Much is happening that is unfamiliar. We need to challenge the core assumptions about how we are currently living and what we should use our time for—an experimental mindset that works to consider all possibilities, while specifying pathways which are likely to violate the constraints of the present. The environment, governance, and the economy are not set up to work for all. We should notice connections and not be satisfied with conventional approaches that do more to protect the current system than help.
We need specifics on implementation—cutting fossil fuel use and stopping its extraction. Most proposals for dealing with climate and its related consequences avoid politics and lack critical reflection on how to transition. When people will be hurt by necessary changes, technical and policy interventions will stir strong resistance.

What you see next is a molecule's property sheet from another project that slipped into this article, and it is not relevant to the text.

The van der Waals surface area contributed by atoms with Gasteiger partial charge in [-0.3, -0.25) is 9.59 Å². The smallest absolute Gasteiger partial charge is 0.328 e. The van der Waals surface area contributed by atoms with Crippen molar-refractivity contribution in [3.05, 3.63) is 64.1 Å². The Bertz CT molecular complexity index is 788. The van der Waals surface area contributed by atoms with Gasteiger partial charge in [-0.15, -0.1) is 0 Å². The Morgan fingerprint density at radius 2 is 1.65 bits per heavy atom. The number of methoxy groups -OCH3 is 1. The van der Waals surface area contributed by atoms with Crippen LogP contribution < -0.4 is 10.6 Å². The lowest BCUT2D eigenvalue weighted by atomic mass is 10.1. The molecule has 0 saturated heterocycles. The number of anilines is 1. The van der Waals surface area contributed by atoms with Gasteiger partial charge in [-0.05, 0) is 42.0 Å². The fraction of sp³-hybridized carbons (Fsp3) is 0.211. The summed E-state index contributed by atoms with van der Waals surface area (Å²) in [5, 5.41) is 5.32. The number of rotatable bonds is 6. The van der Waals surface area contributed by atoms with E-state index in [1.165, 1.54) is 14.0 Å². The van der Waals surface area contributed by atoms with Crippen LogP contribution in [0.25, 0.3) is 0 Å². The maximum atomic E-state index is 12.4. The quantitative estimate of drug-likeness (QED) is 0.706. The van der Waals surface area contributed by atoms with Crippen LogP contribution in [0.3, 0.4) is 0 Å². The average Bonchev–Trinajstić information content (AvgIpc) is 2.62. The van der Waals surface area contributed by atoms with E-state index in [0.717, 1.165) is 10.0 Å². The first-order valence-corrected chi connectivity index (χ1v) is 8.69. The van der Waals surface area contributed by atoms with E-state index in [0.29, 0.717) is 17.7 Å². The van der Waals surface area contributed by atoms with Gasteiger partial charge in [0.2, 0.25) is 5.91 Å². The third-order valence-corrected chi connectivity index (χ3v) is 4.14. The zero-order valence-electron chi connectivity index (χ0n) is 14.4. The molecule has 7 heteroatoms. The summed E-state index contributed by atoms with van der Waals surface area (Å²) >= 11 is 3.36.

Humanity lacks a shared path from where we are to staying below 2 degrees—a path which includes everyone and benefits the entire planet. Under pressures of severe scarcity, especially of food, violence will likely increase. We need an optimistic view that is plausible. Winds of despair, fear, and panic will come. As climate turbulence presses in on us, either we respond or we continue to drift. Optimism requires a goal.
Knowing there will be major losses, we need to actively craft a complex ethos. Instead of embracing a long-view, we’ve relied on coal and oil, overlooking the health of the population as a whole. There is a growing sense that pursuing profit, consumerism, war, and technology have created a world which isolates us.
The core focus of relationships—meaning and character, what makes a good life—are lost when the stage is set for competition over cooperation, for isolation over community. In the urgency to grow, we’ve forgotten what it means to manage for the good of all. Take a core issue, like the struggle between social and individual ownership of land (1). This has no perfect solution. Still, the tension must be creatively managed.